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Eclipsing the Eclipse

My mom takes great pride that she got my brother and me up to watch several spectacular events in history. Apparently, I was up for the moon landing in 1969. I was three and don’t remember a bit of it. I saw it though, I’m told. And she got us up to see Princess Di get married. I have vague recollection of her dress and the music and watching it through sleepy eyes clear “across the pond” I would later learn to say. So it’s not surprising that last week, she made sure I knew about the Eclipse. She told me about the selenelion and how if I could find a good spot, we might be able to see the moon on the horizon as the sun rose to greet the day – an especially rare event.

“You’ll have to get up early, Ellen,” she said. “You remember I got you up for the moon landing and Lady Di’s wedding. I thought you might want to get up with your kids for this.”

“Uh… yeah, Mom. What time?”

“Well, it’s like 5 AM or something.”

“Yeah, right,” I thought. And then went about my day.

I loved astronomy at Carolina, and I really enjoy looking at the stars. I’ve secretly always wanted a telescope, but it’s so impractical because we live in a brightly lit city and I know myself and my life well enough to know I’d likely never take the time to haul it off to some dark place and really look at the stars. But maybe one day I will, I frequently think, so it sort of didn’t surprise me to find myself googling “eclipse time” before going to bed last Tuesday night.

“Are you really going to get up at 5 AM?” my husband asked me.

“I don’t know, but I have to know what time it is to even consider it, so I’m just going to figure it out and then see what happens,” I replied. I know he thought I was nuts.

I still didn’t know what I was going to do as I got ready for bed when I remembered a quote that said, “Nobody ever wished on their deathbed that they’d slept longer.” I set my alarm for 5 AM.

When my alarm beeped the next morning, I found it actually easy to get out of bed. My feet were on the floor at 5:05 AM and like a little kid at Christmas, I rushed outside to see if the sky was clear enough to see the moon at all. No sense waking anyone up yet if it wasn’t, I reasoned.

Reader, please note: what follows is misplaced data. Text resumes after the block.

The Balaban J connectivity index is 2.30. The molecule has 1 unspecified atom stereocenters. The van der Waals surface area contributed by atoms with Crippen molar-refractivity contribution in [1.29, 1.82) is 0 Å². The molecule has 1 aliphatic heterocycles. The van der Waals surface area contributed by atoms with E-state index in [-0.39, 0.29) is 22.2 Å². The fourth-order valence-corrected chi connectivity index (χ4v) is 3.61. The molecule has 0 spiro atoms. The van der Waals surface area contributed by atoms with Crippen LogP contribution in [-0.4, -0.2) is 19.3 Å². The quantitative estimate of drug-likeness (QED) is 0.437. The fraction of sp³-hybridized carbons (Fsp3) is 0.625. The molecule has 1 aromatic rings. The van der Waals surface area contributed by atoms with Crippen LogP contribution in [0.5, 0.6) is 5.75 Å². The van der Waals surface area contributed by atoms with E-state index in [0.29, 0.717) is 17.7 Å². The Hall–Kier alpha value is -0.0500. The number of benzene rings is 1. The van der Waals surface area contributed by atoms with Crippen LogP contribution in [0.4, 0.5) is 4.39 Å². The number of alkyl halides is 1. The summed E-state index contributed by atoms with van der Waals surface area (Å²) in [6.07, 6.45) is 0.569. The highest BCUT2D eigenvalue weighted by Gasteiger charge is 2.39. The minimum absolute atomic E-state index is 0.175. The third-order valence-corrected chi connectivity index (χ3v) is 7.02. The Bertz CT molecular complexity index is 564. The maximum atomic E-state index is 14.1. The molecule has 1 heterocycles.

It shone brighter than a flashlight pointed directly in your eyes. I could see the left edge of it covered in a bit of a shadow.

The early signs of the Eclipse thanks to an Iphone.

The early signs of the Eclipse thanks to an Iphone.

“It’s happening!” I thought. And I came back inside to see if I could see it out one of our windows. When I saw that I could, I got even more excited because I wouldn’t have to subject anyone to the cold I’d bundled against in the chill of early October. I thought about my plan and literally ran back and forth in the still quiet of the darkness trying to figure out my next steps and when exactly I should wake the kids. Then it hit me.

I became acutely aware that no matter what I tried to do or how I tried to explain it, Catherine could not see the eclipse. By definition, it is something to behold with the EYES. It’s why we have telescopes so we can SEE teeny tiny specs millions of light-years away. I could think of no sensory way to convey the energy and excitement of a total eclipse with her. Even if I did it with the cliche of foam balls, the energy would be lacking. I took a deep breath realizing a little more deeply what I actually already know. I hate those moments.

I woke up Sarah and scooped her up to look at it through the window like sheer magic. We whispered quietly and decided we’d get a blanket and go watch it outside for a bit. It was our little secret. Like me, she awoke with excitement and curiosity. The more we watched, the more intrigued she became and, when the moon fell below the tops of the townhouses in our new neighborhood, we decided to move to yet another spot for better viewing.

Sarah's excitement as the sun starts to rise behind us.

Sarah’s excitement as the sun starts to rise behind us.

We sat in the stillness, cuddled together in the blanket braced against the chill of the air. We talked about science and why the moon turns “blood red” and how special it was to be outside alone together. And thankfully, the joy of holding Sarah and watching this stellar event in the stillness of the early morning dawn eclipsed the frustration I’d felt only moments earlier.

Pure Joy and worth every second of getting up so early.

Pure Joy and worth every second of getting up so early.

Spontaneity